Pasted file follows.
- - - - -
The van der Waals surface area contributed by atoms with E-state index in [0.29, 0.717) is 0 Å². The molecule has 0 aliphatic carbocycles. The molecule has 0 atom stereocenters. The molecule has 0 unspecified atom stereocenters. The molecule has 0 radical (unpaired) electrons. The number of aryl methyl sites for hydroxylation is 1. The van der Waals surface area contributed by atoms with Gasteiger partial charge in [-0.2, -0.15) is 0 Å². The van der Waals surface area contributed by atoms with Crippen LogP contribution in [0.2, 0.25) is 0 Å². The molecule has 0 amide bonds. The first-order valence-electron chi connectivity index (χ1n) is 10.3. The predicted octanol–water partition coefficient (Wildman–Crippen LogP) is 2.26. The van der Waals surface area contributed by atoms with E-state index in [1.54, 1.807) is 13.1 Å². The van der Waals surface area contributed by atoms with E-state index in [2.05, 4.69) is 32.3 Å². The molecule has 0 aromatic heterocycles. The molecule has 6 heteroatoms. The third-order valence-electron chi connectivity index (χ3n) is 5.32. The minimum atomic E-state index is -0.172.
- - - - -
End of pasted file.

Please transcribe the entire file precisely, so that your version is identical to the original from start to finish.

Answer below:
The van der Waals surface area contributed by atoms with E-state index in [0.29, 0.717) is 0 Å². The molecule has 0 aliphatic carbocycles. The molecule has 0 atom stereocenters. The molecule has 0 unspecified atom stereocenters. The molecule has 0 radical (unpaired) electrons. The number of aryl methyl sites for hydroxylation is 1. The van der Waals surface area contributed by atoms with Gasteiger partial charge in [-0.2, -0.15) is 0 Å². The van der Waals surface area contributed by atoms with Crippen LogP contribution in [0.2, 0.25) is 0 Å². The molecule has 0 amide bonds. The first-order valence-electron chi connectivity index (χ1n) is 10.3. The predicted octanol–water partition coefficient (Wildman–Crippen LogP) is 2.26. The van der Waals surface area contributed by atoms with E-state index in [1.54, 1.807) is 13.1 Å². The van der Waals surface area contributed by atoms with E-state index in [2.05, 4.69) is 32.3 Å². The molecule has 0 aromatic heterocycles. The molecule has 6 heteroatoms. The third-order valence-electron chi connectivity index (χ3n) is 5.32. The minimum atomic E-state index is -0.172.